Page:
From yoga classes to worldwide webinars, Zoom community has been expanding all around the world after the global lockdown due to COVID-19.
Zoom’s tremendous progress has led its daily cloud meetings surged up to AS MANY AS 300 Million users each day.
But that’s not all…
There’d been huge backlashes from several multinational companies, and major bans from Ericsson and Elon Musk’s SpaceX, which brought immense distrust and suspicion among Zoom users for the free video calls.
While the CEO Eric Yuan’s take was:
“We did not design the product with the foresight that, in a matter of weeks, every person in the world would suddenly be working, studying, and socialising from home,"
So, what’s really going on?
Zoom has been heavily criticized of falsely claiming toprovide security and privacy tools to its users over previous versions of the app, and it turned out that many user’s images and email information were vulnerable to stranger, or even hacker’s attack.
What..? What is Zoom doing to cater these bans?
These huge criticisms and bans from its use in countries like Germany, US and India urged Zoom to turn up a 90-day security plan, which finally brought down the latest 5.0 version that has got updates on security glitches and resolves most of the privacy issues.
So here are major 5 security updates from them.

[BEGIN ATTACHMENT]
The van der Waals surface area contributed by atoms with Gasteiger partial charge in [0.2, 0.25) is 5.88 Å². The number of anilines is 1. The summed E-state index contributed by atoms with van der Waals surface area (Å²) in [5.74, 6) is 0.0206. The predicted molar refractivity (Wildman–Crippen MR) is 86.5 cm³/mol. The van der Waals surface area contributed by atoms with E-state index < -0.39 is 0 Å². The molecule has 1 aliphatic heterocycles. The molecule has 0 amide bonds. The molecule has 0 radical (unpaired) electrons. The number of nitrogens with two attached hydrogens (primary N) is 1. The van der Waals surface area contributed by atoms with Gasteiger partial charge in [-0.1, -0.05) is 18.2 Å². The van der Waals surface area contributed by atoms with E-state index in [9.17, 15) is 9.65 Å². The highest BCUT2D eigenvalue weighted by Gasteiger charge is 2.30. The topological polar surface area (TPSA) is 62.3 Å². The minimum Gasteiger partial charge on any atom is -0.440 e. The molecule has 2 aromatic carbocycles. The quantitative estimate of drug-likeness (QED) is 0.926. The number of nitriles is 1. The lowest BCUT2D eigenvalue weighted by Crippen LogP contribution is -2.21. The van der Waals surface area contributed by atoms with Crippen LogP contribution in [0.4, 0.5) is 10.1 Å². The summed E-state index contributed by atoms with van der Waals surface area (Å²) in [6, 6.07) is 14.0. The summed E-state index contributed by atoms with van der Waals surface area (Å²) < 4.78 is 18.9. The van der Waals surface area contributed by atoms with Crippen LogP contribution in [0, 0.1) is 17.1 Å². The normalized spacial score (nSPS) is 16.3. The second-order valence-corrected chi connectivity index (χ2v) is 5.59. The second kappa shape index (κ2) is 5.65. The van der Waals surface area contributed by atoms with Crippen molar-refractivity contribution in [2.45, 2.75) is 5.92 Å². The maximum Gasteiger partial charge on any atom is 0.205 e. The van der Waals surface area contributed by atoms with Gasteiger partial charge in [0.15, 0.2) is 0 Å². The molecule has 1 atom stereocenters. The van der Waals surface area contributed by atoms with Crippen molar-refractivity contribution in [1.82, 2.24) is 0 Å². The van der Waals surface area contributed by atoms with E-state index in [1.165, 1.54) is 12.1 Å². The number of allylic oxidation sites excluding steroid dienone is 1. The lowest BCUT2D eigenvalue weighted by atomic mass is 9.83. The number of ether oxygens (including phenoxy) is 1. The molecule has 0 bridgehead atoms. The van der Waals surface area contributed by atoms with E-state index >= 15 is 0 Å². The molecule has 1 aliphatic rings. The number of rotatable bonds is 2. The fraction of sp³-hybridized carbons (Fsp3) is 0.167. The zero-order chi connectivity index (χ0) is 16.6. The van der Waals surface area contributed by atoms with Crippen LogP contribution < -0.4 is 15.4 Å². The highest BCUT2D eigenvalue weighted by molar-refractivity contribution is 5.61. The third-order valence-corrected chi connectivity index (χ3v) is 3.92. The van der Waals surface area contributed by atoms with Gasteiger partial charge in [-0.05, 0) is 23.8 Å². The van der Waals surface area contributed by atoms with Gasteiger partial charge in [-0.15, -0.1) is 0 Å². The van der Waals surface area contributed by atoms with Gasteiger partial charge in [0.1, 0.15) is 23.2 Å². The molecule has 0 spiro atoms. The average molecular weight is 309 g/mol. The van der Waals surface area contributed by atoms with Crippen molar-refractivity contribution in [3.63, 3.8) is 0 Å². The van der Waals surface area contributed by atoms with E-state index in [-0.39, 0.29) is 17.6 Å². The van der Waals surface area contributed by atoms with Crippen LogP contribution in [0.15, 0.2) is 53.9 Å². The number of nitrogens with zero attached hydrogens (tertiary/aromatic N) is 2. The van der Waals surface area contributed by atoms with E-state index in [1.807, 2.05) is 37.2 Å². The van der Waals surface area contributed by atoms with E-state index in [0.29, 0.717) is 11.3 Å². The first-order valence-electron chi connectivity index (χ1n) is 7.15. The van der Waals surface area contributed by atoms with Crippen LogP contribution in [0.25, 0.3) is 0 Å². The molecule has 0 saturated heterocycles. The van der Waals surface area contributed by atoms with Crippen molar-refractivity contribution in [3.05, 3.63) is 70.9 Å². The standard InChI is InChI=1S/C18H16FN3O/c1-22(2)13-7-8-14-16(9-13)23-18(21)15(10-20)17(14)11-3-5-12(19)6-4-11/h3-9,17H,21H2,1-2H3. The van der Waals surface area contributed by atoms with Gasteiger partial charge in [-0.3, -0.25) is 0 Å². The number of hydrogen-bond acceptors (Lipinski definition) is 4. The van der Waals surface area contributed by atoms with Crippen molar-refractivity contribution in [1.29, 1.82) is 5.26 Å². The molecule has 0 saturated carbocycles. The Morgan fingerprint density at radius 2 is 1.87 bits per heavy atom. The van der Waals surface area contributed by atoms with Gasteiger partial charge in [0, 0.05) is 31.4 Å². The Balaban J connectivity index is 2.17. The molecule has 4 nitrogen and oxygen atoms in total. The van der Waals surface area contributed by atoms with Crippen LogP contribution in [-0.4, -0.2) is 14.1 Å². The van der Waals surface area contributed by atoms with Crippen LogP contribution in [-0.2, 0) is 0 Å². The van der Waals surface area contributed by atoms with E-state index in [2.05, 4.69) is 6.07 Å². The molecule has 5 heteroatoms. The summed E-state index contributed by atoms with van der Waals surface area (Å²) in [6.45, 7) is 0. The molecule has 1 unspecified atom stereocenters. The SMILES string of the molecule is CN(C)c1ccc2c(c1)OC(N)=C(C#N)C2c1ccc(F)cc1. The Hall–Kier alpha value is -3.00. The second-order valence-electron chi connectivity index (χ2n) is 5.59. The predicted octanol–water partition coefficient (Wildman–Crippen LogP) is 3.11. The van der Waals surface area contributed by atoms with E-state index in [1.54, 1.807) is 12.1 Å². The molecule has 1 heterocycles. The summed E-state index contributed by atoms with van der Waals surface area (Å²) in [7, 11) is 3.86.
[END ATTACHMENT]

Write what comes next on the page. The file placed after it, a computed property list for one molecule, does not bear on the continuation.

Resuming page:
Zoom 5.0 is finally releasing an encryption of video calls in the latest update. A “feature for all of our users around the globe – free and paid”, implementing from July 2020.
Previously, Zoom video calls were wrongly claimed to be end-to-end encrypted.
Zoombombing, a new type of virtual break-in, where an unwanted person joins the video call with the intention of interrupting the meeting, and may shout slurs, or show disturbing images on the video call.
The good news?
The new update brings in the option for hosts to keep a password for their meetings as well as the waiting room option so only relevant people gets to enter the meeting.
Also, the admin has options of muting participants, sharing only their own screen, and restrict chatting in between, thus preventing unnecessary bugs during the meeting.
Unlike the previous versions, the new updates got ‘report a participant’ option for all users to potentially report a pranksters or bad actors across the board. The reported participant’s profile is investigated by Zoom Safety team and is even blocked from the app if doomed necessary.
In response to the story published by Motherboard from Vice which claimed that Zoom has been leaking user’s app information and data to Facebook, even if a user has not been logged in to Facebook, Eric Yuan has made clear mark that Zoom ‘will not sell user’s data’.
Thankfully, the recent update to its iOS app, Zoom has stopped the sharing of information to Facebook and rather, users can safely open Facebook over other browsers while video calling on Zoom.
Zoom had previously launched this feature enabling admins to know if the participants are spending more than 30 seconds on other tabs other than Zoom during the video conference.
However, Zoom has disabled this feature as well ‘as part of our commitment to the security and privacy of our customers’.
Zoom has been enjoying multi-fold growth due to its easy-to-use features and super convenient video calls for all people around the world, and the team has been continually updating on its security and privacy tools to keep the users happy and satisfied.